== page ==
In response to the fastest growing sport in the U.S., the Aaron Family JCC of Dallas created a new style of training through a program called Pickleball Palooza.
Created by Terri Arends, the group fitness and wellness director, and Debbi K. Levy, the JCC’s certified yoga instructor, the initiative is a strength and conditioning training program providing tips to decrease the likelihood of an injury while playing pickleball.
Arends said similar to what’s being seen across the country, the sport has taken off and exploded in the North Texas area.
“From parks and rec centers to community centers like the Aaron Family JCC of Dallas to chains like Chicken N Pickle, the pickleball revolution has taken hold in Texas,” said Arends. “With hometown Dallas entrepreneur Mark Cuban’s purchase of a professional team, more pickleball mania is headed to North Texas. Billionaire Tom Dunden acquired majority ownership of the Professional Pickleball Association and plans to move its headquarters from Utah to Dallas. Everything is bigger in Texas, and Dallas is looking to be the pickleball hub of the U.S.”
Pickleball Palooza Details
The four-part series includes simple tips like establishing a proper warmup, focusing on agility drills to allow mobility when moving on the court, and developing core strength through power and balance exercises. Also, advice is provided on topics like wearing proper footwear and staying hydrated.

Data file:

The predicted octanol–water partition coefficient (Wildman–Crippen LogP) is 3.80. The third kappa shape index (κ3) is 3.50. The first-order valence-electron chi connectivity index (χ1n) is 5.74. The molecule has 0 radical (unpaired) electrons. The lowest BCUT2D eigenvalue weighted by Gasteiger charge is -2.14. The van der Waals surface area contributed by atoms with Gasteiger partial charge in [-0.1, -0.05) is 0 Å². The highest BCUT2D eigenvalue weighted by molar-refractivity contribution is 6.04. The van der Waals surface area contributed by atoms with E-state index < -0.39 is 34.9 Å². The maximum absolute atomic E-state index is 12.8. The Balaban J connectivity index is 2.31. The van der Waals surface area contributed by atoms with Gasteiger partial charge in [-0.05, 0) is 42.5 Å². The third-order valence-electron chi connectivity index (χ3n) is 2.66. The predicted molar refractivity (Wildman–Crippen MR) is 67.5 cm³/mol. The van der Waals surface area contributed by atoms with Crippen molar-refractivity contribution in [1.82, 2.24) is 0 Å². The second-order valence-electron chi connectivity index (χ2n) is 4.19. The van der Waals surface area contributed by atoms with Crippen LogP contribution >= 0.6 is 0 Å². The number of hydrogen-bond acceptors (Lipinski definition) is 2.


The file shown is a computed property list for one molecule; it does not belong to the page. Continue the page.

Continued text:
Pickleball Palooza is split into two different classes: Pickle-Fit-Conditioning and Pickleball Palooza Yoga Stretch & Flex. Classes are free and open for the public to attend.
“As we train for everyday life, the game of pickleball primarily taps into many of the functional fitness elements such as mobility, balance, agility and reaction,” said Arends. “It is important to prepare for the game of pickleball by finding drills that are specific to the sport. However, it is as important to undergo core conditioning, force, stretching and power exercises to lessen potential injuries and build your reaction times.”
Different drills and skills participants encounter in the Pickle-Fit class include three stations specific to pickleball, two stations focusing on core power/strength, one cardio and one educational station to find the right paddle for specific levels of play. Participants can learn about the variety of paddles followed by trying out the paddle best suited for your level of play.
Arends said in the Stretch & Flex class will teach counter poses, stretches and mindfulness drill to develop focus for play.
Goals and Advice
Arends said both classes focus on finding joy in movement, understanding the importance of training for life and to give by growing the sport.
“Playing pickleball allows a pickler to release stress and find fitness fun,” said Arends. “Through our fitness passion and fitness education, Levy and I can drive home healthy well-being by changing lives one swing, one slam and one stretch at a time.”
She added one of her biggest reasons for these conditioning classes is to build community in the area and amongst members. In a previous Pickle-Fit class, Arends said they had over 60 attendees.
“Our Pickleball Palooza series training class brings a wide range of multi-generational members and nonmembers together and creates social bonds,” said Arends. “My goal is to ramp-up the socialization piece coming out of COVID-19.”
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